Top 10 Most Beautiful Earth Images Taken From the International Space Station in 2016

Here are the top ten most beautiful (well, IMHO, of course) photos taken by the astronauts aboard the International Space Station (ISS) in 2016.

1. Flyover of the Mediterranean, January 25

Space Station flyover of the Mediterranean (January 2016)
This amazing nighttime photograph of Italy, Alps and Mediterranean was taken by the expedition 46 flight engineer Tim Peake on January 25, 2016. He shared this photo with his twitter followers.

2. Busy Traffic at the International Space Station, April 6

Busy traffic at the International Space Station (April 2016)
Another beautiful photo, again by Tim Peake. This time, it was taken during the Expedition 47 on April 6, 2016, as the International Space Station flew over Madagascar. The photo is showing three of the five spacecraft currently docked to the station. The station crew was waiting the scheduled launch on April 8, of the third resupply vehicle in three weeks: a SpaceX Dragon cargo spacecraft, which was carrying 6,900 pounds (3,130 kilograms) of science, crew supplies and hardware.

3. Space Station View of the Full Moon, June 21

International Space Station View of the Full Moon
Expedition 48 Commander Jeff Williams of NASA took this photograph on June 21, 2016 from the International Space Station, and published on twitter, writing “A spectacular rise of the full moon just before sunset while flying over western China.”

4. Aurora, South of Australia, June 24

International Space Station - Aurora South of Australia (June 24, 2016)
Another photo by the Expedition 48 Commander Jeff Williams. This one was taken on June 24, 2016: the lights of an aurora from the International Space Station. Sharing the image on social media, Williams wrote, “We were treated to some spectacular aurora south of Australia today.” An aurora, sometimes referred to as a polar light or northern light, is a natural light display in the sky, predominantly seen in the high latitude (Arctic and Antarctic) regions. Auroras are produced when the magnetosphere is sufficiently disturbed by the solar wind that the trajectories of charged particles in both solar wind and magnetospheric plasma, mainly in the form of electrons and protons, precipitate them into the upper atmosphere (thermosphere/exosphere), where their energy is lost. The resulting ionization and excitation of atmospheric constituents emits light of varying color and complexity.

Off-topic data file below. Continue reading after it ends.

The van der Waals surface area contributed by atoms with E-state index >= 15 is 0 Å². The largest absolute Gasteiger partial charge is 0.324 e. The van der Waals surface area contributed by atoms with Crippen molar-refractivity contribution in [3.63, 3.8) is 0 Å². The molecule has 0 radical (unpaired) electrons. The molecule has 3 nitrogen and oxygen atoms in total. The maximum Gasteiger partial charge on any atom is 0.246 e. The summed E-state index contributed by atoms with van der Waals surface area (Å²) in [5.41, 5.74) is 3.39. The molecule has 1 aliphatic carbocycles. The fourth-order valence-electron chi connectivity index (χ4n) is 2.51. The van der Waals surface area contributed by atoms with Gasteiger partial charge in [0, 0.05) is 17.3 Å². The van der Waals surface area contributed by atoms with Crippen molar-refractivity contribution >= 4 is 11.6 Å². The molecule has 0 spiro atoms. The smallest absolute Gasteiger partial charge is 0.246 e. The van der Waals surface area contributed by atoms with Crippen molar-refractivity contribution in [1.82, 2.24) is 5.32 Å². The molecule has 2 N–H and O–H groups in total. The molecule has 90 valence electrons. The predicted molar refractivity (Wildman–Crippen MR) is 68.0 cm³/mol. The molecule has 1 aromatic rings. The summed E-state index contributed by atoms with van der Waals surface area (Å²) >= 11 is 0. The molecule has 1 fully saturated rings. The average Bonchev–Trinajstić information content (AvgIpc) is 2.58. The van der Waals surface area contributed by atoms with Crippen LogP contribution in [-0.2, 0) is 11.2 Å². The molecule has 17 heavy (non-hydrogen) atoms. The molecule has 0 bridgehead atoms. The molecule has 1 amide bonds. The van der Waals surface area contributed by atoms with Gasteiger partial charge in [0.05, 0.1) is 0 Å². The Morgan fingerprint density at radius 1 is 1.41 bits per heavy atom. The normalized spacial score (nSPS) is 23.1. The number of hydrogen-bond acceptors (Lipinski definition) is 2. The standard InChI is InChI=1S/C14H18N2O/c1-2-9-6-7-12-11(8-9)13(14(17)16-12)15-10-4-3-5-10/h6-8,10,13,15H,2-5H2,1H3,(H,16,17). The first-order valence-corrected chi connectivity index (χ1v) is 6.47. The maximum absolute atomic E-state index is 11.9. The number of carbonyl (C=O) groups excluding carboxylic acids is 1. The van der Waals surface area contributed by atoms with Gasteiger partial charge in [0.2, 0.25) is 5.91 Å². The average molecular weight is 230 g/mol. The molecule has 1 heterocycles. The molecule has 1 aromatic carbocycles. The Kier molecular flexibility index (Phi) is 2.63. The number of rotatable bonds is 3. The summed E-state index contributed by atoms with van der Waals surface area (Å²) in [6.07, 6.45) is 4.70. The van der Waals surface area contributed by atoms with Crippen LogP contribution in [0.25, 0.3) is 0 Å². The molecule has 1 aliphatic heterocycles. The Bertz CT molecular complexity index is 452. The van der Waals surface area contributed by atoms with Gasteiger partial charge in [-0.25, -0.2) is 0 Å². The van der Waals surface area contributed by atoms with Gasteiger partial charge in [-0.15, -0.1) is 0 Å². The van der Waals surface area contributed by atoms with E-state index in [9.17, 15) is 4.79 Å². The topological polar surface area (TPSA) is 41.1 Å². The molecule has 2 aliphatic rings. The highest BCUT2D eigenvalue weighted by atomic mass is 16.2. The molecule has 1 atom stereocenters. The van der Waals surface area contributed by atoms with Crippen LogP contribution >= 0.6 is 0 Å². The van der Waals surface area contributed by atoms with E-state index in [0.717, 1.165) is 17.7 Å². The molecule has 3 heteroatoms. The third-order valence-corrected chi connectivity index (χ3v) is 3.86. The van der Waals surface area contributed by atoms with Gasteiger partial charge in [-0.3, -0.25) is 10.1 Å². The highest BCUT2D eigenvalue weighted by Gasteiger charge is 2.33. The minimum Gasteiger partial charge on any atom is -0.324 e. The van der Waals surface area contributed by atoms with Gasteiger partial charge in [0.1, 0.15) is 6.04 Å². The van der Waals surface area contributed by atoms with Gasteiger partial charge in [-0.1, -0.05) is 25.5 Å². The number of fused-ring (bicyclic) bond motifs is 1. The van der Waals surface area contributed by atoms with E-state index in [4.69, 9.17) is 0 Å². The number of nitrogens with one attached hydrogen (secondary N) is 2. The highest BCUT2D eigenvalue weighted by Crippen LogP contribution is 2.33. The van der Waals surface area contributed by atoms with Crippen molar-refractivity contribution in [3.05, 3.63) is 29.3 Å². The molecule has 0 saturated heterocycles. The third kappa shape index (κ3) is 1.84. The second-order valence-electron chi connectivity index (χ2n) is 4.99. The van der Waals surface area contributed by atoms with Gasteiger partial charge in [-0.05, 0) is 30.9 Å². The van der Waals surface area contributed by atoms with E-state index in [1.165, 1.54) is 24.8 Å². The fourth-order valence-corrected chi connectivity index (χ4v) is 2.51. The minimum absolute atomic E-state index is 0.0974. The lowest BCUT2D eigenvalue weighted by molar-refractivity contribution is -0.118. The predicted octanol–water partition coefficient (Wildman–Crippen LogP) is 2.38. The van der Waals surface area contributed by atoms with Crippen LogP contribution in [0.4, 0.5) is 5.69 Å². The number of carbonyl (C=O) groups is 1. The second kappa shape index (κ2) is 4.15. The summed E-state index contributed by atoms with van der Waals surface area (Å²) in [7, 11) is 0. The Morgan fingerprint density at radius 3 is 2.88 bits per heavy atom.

5. Sahara Desert From the International Space Station’s Sally Ride EarthKAM, October 3

International Space Station, Sahara Desert from Sally Ride EarthKAM (October 3, 2016)
Middle school students programmed a camera aboard the International Space Station — the Sally Ride EarthKAM — to photograph this portion of the Sahara desert in western Libya on October 3, 2016. Sally Ride EarthKAM (Earth Knowledge Acquired by Middle school students) is a NASA educational outreach program started in 1996. The program, initiated by Dr. Sally Ride, the first American woman in space, allows students to direct a digital camera aboard the International Space Station (ISS) to take photographs of specific places on Earth. It is the only program providing students with such direct control of an instrument on a spacecraft orbiting Earth, teaching them about environmental science, geography and space communications.

6. Western Europe at Night, November 28

International Space Station, Western Europe at Night (November 28, 2016)
A nighttime view of Western Europe is captured by crew members aboard the International Space Station on November 28, 2016. England is visible in the top right of the frame, Paris appearing as the bright city near the middle of the image and views of Belgium and the Netherlands occupying the middle-right of frame.

7, 8, 9, 10.

Well, I already published the final four of the top ten. You can see them here:


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